A common denominator for the human condition is eating. Everybody has to eat and the act of breaking bread creates space for relationships to be formed. Some recent memorable meals include: Enjoying home-made potato soup with neighbors of the church I serve. Three times each week volunteers provide simple, delicious food for neighbors with tight budgets or living on the streets. I’ve gotten to know neighbors by name and those new friendships go beyond the dinner table. We bemoan another slow start by the Red Sox and sometimes go deeper by sharing our struggles. While the circumstances of life may differ we find that we have so much in common.
This past week I enjoyed gayo pinto and fried plantain in Nicaragua. I serve on the board of an organization called AMOS which empowers rural communities to improve their health care practices. Board meetings by definition are intensive and include looking at important but mundane topics like budgets and personnel policies. It is over a lunch that we renew, refuel and build relationships so essential for a healthy functioning organization.
This Friday my wife and I are invited to a table for Passover. Alison is a rabbi and our friend. Her husband Chuck is an amazing chef. Their son Leo is a wonderfully creative little boy. Rabbi Alison and family will host an eclectic group of 21 in their home. Over the Seder Meal we will tell the ancient story of Israel’s journey from slavery to freedom. In the breaking of the bread we remember our shared need and the opportunity it provides for the common good.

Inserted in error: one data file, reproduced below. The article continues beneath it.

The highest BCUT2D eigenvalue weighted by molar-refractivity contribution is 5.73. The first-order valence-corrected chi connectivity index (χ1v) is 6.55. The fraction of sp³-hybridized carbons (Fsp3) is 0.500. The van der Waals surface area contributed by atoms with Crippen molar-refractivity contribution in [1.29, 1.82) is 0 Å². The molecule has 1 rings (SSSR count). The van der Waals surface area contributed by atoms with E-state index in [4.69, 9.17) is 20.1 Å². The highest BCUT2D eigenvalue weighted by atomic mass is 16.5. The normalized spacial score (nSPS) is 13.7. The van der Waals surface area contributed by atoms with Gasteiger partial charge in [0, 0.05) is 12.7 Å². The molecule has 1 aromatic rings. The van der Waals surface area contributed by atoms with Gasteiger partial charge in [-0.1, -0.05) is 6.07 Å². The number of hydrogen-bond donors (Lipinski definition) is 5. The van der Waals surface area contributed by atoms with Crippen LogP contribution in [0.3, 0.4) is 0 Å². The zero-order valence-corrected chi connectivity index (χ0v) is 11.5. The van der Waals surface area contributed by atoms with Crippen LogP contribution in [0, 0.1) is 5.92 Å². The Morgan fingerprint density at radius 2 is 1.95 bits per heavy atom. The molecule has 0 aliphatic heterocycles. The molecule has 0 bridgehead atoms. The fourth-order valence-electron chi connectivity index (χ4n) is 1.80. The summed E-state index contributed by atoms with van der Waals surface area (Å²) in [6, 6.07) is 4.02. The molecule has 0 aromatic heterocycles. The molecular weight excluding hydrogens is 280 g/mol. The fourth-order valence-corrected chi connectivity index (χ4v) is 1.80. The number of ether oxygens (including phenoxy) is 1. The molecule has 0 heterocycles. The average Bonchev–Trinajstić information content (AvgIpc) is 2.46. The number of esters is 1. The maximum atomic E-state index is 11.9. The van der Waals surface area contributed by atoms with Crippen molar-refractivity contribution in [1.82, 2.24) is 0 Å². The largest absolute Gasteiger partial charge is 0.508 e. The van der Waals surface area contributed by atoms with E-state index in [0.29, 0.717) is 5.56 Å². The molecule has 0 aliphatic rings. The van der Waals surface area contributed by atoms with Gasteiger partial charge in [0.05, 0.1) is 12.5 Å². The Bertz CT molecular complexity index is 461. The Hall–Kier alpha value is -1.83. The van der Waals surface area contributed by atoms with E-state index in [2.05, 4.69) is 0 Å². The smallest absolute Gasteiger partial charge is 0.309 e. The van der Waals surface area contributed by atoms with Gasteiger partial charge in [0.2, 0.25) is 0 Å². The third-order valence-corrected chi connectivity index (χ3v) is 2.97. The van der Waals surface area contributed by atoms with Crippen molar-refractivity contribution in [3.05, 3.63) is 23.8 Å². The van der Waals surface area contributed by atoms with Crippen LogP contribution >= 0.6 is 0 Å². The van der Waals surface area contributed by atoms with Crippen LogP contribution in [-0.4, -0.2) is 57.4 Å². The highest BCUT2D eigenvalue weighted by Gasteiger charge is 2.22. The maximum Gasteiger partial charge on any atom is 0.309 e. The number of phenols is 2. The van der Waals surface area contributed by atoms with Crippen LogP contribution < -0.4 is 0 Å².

In my Christian tradition the Eucharist is a ritual for communing with God and with each other. When we ‘break bread’ together we remember who we are as we remember ‘the One and the ones’ to whom we each belong.
Breaking bread reminds us that too often people are excluded intentionally or unintentionally from the table by prejudice. Prejudice means we ‘pre-judge’ others without getting to know their story, learn their name and let them know who we are. Some in our political climate seek to build walls of fear and intolerance. They would have us judge and fear those we don’t know.
The antidote to fear and prejudice is simple. All we need do is invite those we don’t yet know, to sit at our table or to look for an unfamiliar table and draw up a chair. It’s amazing what happens when we choose to break bread with others.